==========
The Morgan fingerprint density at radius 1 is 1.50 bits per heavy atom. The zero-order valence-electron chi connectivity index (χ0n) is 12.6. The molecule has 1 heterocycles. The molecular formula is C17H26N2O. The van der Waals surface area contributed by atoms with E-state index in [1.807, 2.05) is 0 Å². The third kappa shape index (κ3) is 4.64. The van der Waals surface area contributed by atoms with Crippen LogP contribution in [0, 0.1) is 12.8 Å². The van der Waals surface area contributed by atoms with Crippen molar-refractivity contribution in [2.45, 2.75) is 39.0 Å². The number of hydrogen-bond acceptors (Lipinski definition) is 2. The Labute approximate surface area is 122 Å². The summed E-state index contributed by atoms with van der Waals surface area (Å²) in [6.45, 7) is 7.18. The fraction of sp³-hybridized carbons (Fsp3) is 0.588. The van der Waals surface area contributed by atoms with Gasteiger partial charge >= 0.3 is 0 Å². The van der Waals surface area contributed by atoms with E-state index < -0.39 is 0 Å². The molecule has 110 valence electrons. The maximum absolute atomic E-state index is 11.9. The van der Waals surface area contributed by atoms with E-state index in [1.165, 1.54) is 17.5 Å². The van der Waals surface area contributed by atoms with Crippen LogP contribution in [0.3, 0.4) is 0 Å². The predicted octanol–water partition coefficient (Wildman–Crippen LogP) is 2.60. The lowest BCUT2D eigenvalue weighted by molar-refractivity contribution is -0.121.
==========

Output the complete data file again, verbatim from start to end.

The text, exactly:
The Morgan fingerprint density at radius 1 is 1.50 bits per heavy atom. The zero-order valence-electron chi connectivity index (χ0n) is 12.6. The molecule has 1 heterocycles. The molecular formula is C17H26N2O. The van der Waals surface area contributed by atoms with E-state index in [1.807, 2.05) is 0 Å². The third kappa shape index (κ3) is 4.64. The van der Waals surface area contributed by atoms with Crippen LogP contribution in [0, 0.1) is 12.8 Å². The van der Waals surface area contributed by atoms with Crippen molar-refractivity contribution in [2.45, 2.75) is 39.0 Å². The number of hydrogen-bond acceptors (Lipinski definition) is 2. The Labute approximate surface area is 122 Å². The summed E-state index contributed by atoms with van der Waals surface area (Å²) in [6.45, 7) is 7.18. The fraction of sp³-hybridized carbons (Fsp3) is 0.588. The van der Waals surface area contributed by atoms with Gasteiger partial charge >= 0.3 is 0 Å². The van der Waals surface area contributed by atoms with E-state index < -0.39 is 0 Å². The molecule has 110 valence electrons. The maximum absolute atomic E-state index is 11.9. The van der Waals surface area contributed by atoms with E-state index in [1.165, 1.54) is 17.5 Å². The van der Waals surface area contributed by atoms with Crippen LogP contribution in [0.3, 0.4) is 0 Å². The predicted octanol–water partition coefficient (Wildman–Crippen LogP) is 2.60. The lowest BCUT2D eigenvalue weighted by molar-refractivity contribution is -0.121.